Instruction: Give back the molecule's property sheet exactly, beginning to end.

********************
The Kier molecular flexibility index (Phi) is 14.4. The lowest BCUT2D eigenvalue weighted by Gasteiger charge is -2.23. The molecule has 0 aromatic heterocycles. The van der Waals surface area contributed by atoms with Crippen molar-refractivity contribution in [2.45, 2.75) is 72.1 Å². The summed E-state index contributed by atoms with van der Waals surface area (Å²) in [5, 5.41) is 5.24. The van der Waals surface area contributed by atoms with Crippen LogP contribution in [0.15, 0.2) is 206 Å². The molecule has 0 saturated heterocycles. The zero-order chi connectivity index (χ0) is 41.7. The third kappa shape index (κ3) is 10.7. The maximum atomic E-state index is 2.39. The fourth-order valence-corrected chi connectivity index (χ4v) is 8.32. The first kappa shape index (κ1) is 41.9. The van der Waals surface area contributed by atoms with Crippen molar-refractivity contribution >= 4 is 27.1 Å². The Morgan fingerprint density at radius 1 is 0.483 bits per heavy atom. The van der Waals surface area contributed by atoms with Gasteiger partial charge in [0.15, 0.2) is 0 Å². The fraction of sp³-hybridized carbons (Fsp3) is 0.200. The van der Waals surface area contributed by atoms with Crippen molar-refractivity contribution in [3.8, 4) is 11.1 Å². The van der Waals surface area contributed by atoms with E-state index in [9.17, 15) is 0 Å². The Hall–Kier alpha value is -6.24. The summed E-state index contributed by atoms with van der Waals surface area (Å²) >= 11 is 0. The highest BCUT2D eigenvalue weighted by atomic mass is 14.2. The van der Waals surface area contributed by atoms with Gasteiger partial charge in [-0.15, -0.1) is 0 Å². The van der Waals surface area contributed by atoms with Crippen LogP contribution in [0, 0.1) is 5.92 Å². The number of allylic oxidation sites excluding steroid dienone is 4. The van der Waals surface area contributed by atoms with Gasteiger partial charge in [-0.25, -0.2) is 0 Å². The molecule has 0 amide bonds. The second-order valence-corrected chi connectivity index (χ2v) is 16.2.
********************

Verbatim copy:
The Kier molecular flexibility index (Phi) is 14.4. The lowest BCUT2D eigenvalue weighted by Gasteiger charge is -2.23. The molecule has 0 aromatic heterocycles. The van der Waals surface area contributed by atoms with Crippen molar-refractivity contribution in [2.45, 2.75) is 72.1 Å². The summed E-state index contributed by atoms with van der Waals surface area (Å²) in [5, 5.41) is 5.24. The van der Waals surface area contributed by atoms with Crippen LogP contribution in [0.15, 0.2) is 206 Å². The molecule has 0 saturated heterocycles. The zero-order chi connectivity index (χ0) is 41.7. The third kappa shape index (κ3) is 10.7. The maximum atomic E-state index is 2.39. The fourth-order valence-corrected chi connectivity index (χ4v) is 8.32. The first kappa shape index (κ1) is 41.9. The van der Waals surface area contributed by atoms with Crippen molar-refractivity contribution >= 4 is 27.1 Å². The Morgan fingerprint density at radius 1 is 0.483 bits per heavy atom. The van der Waals surface area contributed by atoms with Gasteiger partial charge in [0.15, 0.2) is 0 Å². The fraction of sp³-hybridized carbons (Fsp3) is 0.200. The van der Waals surface area contributed by atoms with Crippen molar-refractivity contribution in [3.8, 4) is 11.1 Å². The van der Waals surface area contributed by atoms with E-state index in [9.17, 15) is 0 Å². The Hall–Kier alpha value is -6.24. The summed E-state index contributed by atoms with van der Waals surface area (Å²) >= 11 is 0. The highest BCUT2D eigenvalue weighted by atomic mass is 14.2. The van der Waals surface area contributed by atoms with Gasteiger partial charge in [-0.15, -0.1) is 0 Å². The van der Waals surface area contributed by atoms with Crippen LogP contribution in [0, 0.1) is 5.92 Å². The number of allylic oxidation sites excluding steroid dienone is 4. The van der Waals surface area contributed by atoms with Gasteiger partial charge in [-0.25, -0.2) is 0 Å². The molecule has 0 amide bonds. The second-order valence-corrected chi connectivity index (χ2v) is 16.2.